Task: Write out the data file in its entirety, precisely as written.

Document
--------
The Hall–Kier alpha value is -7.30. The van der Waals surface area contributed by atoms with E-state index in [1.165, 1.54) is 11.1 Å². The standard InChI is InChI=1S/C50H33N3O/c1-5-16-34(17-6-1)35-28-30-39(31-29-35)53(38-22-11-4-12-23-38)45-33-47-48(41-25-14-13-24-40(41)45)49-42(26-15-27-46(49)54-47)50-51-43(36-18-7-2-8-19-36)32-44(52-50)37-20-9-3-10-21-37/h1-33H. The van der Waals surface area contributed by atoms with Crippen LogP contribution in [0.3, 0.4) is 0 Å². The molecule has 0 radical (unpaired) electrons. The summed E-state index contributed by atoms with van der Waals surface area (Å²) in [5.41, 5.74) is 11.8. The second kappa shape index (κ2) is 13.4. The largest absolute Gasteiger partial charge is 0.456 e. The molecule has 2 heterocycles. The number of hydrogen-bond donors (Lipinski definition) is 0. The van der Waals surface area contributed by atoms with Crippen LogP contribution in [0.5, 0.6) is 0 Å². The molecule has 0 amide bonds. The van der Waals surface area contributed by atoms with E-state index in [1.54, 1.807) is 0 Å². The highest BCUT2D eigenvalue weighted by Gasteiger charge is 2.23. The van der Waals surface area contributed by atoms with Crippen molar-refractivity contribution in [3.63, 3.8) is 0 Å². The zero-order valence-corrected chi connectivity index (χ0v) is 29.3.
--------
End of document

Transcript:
The Hall–Kier alpha value is -7.30. The van der Waals surface area contributed by atoms with E-state index in [1.165, 1.54) is 11.1 Å². The standard InChI is InChI=1S/C50H33N3O/c1-5-16-34(17-6-1)35-28-30-39(31-29-35)53(38-22-11-4-12-23-38)45-33-47-48(41-25-14-13-24-40(41)45)49-42(26-15-27-46(49)54-47)50-51-43(36-18-7-2-8-19-36)32-44(52-50)37-20-9-3-10-21-37/h1-33H. The van der Waals surface area contributed by atoms with Crippen LogP contribution in [0.3, 0.4) is 0 Å². The molecule has 0 radical (unpaired) electrons. The summed E-state index contributed by atoms with van der Waals surface area (Å²) in [5.41, 5.74) is 11.8. The second kappa shape index (κ2) is 13.4. The largest absolute Gasteiger partial charge is 0.456 e. The molecule has 2 heterocycles. The number of hydrogen-bond donors (Lipinski definition) is 0. The van der Waals surface area contributed by atoms with Crippen LogP contribution in [0.5, 0.6) is 0 Å². The molecule has 0 amide bonds. The van der Waals surface area contributed by atoms with E-state index in [1.54, 1.807) is 0 Å². The highest BCUT2D eigenvalue weighted by Gasteiger charge is 2.23. The van der Waals surface area contributed by atoms with Crippen molar-refractivity contribution in [3.63, 3.8) is 0 Å². The zero-order valence-corrected chi connectivity index (χ0v) is 29.3.